the coloniser must never lose sight of the fact that the Negroes have the minds of children ... The European must in all circumstances show himself a calm an thoughtful chief, good without weakness, benevolent without familiarity, and above all just in the repression of faults as in the reward of goodwill.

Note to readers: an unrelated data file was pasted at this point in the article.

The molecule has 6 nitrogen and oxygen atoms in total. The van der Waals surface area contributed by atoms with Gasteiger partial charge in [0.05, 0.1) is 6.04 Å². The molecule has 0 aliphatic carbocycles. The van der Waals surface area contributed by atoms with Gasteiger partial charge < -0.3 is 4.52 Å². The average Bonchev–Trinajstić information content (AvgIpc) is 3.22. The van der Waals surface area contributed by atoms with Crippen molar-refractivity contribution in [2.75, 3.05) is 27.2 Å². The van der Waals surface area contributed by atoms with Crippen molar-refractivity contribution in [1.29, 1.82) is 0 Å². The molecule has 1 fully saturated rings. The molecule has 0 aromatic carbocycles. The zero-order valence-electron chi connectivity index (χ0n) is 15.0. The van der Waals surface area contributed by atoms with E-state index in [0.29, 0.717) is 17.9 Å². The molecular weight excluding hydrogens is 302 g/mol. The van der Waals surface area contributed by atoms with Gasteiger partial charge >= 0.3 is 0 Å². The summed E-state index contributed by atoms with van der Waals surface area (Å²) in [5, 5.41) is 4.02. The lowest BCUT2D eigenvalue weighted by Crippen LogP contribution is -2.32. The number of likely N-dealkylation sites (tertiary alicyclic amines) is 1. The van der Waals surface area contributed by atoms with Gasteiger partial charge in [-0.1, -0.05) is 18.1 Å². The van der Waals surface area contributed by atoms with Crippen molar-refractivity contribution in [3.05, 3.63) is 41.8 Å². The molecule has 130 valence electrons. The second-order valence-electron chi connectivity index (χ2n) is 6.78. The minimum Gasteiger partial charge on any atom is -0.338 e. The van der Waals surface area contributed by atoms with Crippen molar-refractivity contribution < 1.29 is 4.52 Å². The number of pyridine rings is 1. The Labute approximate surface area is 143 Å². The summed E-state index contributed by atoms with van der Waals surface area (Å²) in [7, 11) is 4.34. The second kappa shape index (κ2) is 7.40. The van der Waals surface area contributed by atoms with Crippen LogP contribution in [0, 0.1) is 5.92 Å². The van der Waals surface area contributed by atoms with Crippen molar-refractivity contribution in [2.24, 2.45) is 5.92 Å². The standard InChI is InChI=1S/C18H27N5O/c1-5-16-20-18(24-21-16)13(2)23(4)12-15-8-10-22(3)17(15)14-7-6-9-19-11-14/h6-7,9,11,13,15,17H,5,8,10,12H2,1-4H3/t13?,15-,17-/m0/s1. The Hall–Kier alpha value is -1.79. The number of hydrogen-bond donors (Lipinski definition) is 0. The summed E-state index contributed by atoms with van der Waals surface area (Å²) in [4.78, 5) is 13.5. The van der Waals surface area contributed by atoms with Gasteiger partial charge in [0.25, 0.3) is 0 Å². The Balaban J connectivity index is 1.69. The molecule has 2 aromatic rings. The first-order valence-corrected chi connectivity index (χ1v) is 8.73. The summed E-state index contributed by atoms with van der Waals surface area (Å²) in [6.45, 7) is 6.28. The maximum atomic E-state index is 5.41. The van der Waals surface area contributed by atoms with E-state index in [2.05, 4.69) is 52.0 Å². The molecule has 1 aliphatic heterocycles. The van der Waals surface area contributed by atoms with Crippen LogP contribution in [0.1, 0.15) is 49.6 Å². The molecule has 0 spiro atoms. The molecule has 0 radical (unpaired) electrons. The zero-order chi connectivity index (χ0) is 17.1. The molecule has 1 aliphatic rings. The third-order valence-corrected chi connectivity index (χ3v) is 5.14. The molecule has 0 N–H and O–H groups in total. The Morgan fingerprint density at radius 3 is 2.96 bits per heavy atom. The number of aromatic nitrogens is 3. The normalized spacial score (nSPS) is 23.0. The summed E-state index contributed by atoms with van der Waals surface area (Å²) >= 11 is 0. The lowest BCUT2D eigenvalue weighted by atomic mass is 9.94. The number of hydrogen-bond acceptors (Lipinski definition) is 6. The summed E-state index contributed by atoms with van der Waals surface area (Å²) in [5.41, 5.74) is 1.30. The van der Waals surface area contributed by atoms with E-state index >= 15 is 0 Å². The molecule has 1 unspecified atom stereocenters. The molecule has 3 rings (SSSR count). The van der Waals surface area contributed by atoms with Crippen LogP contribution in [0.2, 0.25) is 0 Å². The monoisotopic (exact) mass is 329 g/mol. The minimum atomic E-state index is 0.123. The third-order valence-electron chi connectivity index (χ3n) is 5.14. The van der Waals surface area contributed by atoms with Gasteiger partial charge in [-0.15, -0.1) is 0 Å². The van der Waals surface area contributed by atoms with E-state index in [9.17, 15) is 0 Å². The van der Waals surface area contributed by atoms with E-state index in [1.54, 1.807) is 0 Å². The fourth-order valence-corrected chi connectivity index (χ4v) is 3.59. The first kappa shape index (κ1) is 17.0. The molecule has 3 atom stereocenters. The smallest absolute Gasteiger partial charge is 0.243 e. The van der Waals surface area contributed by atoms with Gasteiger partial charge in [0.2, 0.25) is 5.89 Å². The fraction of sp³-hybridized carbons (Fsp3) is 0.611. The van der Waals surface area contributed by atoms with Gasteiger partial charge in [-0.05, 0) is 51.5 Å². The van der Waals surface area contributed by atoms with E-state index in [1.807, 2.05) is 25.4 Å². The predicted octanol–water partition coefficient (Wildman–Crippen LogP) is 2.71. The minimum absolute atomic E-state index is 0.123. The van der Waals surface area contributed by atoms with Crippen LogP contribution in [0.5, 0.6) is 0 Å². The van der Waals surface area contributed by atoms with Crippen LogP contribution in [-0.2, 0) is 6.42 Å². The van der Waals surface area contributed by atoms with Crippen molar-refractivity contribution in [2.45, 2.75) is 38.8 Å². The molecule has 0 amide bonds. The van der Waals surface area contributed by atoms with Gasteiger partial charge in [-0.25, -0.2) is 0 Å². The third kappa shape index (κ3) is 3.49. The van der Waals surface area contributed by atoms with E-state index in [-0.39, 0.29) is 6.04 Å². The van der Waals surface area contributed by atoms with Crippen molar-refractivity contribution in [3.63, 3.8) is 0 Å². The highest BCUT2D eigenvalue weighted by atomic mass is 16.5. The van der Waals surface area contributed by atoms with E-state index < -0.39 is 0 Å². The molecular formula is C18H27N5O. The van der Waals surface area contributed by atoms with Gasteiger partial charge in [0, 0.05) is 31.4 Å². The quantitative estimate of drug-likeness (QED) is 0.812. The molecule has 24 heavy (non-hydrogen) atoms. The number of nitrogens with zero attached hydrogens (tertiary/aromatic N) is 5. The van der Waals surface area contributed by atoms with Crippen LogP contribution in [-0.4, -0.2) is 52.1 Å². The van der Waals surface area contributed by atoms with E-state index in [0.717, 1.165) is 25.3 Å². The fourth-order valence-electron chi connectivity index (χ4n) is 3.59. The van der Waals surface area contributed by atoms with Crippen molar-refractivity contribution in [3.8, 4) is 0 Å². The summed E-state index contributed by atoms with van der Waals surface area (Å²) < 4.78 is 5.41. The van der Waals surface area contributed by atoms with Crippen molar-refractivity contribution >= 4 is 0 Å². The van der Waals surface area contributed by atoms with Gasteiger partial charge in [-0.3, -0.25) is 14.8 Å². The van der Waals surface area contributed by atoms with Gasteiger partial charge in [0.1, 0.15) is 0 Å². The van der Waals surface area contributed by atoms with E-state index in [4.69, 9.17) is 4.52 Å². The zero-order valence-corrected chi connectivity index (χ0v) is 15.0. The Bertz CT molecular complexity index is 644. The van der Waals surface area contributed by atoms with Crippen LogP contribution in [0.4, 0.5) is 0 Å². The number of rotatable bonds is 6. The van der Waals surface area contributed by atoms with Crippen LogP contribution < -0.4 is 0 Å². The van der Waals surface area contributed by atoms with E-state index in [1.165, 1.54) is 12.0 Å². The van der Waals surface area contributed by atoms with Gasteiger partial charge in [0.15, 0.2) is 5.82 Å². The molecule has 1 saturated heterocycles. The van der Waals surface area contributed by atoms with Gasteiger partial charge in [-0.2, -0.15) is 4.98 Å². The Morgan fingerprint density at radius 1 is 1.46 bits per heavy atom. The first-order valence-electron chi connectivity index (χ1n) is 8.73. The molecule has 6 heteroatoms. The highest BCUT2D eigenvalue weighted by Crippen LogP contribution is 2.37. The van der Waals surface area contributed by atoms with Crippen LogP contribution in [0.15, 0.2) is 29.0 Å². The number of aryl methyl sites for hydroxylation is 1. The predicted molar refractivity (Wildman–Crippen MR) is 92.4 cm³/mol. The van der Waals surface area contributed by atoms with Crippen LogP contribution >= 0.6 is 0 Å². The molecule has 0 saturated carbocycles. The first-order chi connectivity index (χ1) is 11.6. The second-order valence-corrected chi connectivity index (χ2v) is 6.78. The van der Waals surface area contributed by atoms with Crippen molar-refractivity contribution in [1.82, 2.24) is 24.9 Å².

Excruciating, no doubt: but surely recognisable in our own world of today, if in far more 'tactful' language? Perhaps I exaggerate. Yet most current personal attitudes, in Britain, do seem to reveal a very general disbelief in any African capacity to make progress in the management of African affairs. Africans may try, it is agreed, but they will not succeed. Or, if they do succeed, this will be only by following a European or North American precedent or lesson. Left to themselves, there is bound to be failure and confusion. (Or, of course, worse.) So far as the press is concerned, even our more thoughtful broadsheets can be seen to share this automatic attitude. Those who were broadly in touch with the realities of Congolese affairs (and with due reservations I include myself, who at least was one of those long awaiting Laurent Kabila's reappearance from the Kivu forests) were also those who saw that Kabila and his friends almost surely held the key to post-Mobutist reconstruction. If they could survive many years of virtual banishment from any public presence, and still retain the essence of the ideas and convictions which had carried them through the anti-Lumumbist persecutions and corruptions of the 1960s and after, then they would have something new and different to show to their country and to the world.